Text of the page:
Cervical Cancer

Picture of a mothers cervical.

Cervical cancer occurs in the cervix. The cervix is the lower, narrow end of the uterus (womb) which connects to the vagina (birth canal). Most cervical cancers are caused by a virus called human papillomavirus (HPV).

In Washington:

Due to the availability of screening, few women get cervical cancer. However, many women are still not getting screened.

What Can You Do? Vaccinate and Get Screened!

Cervical cancer is preventable with regular screening tests and follow-up. Cervical cancer is curable if caught early and often does not cause symptoms until it is advanced. It is important to get screened even when you feel healthy.

What is cervical cancer screening?

Screening tests can help prevent cervical cancer or find it early:

  • The Pap test looks for changes in cells on the cervix that could turn into cancer if left untreated. It also looks for cells that have already turned into cancer.
  • The HPV test looks for the virus that causes these cell changes.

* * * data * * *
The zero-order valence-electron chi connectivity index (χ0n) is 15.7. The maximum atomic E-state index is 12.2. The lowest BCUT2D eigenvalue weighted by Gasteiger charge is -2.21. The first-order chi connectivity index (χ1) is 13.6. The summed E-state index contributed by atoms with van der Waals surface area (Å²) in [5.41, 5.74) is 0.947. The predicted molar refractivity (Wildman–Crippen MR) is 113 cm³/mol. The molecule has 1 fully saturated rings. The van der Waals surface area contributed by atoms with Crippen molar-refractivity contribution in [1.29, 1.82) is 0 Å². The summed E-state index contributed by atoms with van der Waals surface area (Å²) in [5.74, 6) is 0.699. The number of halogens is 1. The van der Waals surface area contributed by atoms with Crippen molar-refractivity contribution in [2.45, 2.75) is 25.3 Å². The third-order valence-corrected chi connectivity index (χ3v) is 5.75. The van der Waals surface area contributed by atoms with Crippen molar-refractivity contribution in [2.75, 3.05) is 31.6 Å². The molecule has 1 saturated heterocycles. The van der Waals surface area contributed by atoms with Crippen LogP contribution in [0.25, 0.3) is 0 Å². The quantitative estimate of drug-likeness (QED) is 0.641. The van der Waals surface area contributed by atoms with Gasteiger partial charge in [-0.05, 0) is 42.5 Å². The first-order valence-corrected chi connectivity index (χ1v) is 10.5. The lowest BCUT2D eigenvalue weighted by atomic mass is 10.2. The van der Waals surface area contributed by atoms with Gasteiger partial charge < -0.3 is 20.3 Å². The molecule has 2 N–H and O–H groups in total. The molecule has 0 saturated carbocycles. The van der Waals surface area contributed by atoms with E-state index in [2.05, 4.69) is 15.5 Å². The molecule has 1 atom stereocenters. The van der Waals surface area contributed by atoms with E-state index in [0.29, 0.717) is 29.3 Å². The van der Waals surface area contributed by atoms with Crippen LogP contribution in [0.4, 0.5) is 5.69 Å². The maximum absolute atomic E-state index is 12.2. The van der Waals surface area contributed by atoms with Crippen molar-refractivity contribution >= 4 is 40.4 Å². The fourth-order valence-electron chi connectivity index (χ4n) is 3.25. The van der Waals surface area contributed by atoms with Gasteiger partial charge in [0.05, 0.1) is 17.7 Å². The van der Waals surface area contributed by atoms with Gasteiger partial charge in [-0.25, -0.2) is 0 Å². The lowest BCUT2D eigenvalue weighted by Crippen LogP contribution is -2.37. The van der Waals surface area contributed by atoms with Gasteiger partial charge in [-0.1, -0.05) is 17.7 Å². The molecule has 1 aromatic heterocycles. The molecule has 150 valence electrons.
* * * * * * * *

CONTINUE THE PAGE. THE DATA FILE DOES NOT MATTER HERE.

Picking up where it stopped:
• Both tests are done by taking cells from your cervix with a swab so they can be looked at with a microscope.

Who should get screened for cervical cancer?

  • Women ages 21 to 65 should get the Pap test every 3 years.
  • Women 30 to 65 may choose to have the Pap test every 5 years if done with an HPV test. When performed together it is called co-testing.
  • Women who have had the HPV vaccination should continue to get screened because the vaccine does not prevent all types of cervical cancer.
  • Women who had a hysterectomy due to cervical cancer.

What is the HPV vaccine?

The HPV vaccine protects girls and boys against the types of HPV that cause most cervical cancers. It protects against other cancers including oral and anal cancers. It also protects against genital warts.

Who should get the HPV vaccine?

  • Males and females ages 11-12.
  • For females who did not already get the vaccine, the recommendation goes up through age 26. Males also need the vaccine and should check with their doctor for recommendations.
  • Vaccination is sometimes recommended for males and females ages 9-10. Learn more about HPV and the HPV vaccine.

Additional Resources

Learn more about cervical cancer screening.

Print and share this Cervical Cancer Fact Sheet and Cervical Cancer infographic.

Learn more about Cervical Cancer Screening with the HPV Test and the Pap Test in Women Ages 30 and Older.

Check out these CDC resources to learn more about HPV and the HPV vaccine.

Visit the Breast, Cervical and Colon Health Program for information about free or low cost cervical cancer screening. Women under 40 can contact one of these family planning clinics to ask about free or low cost screenings.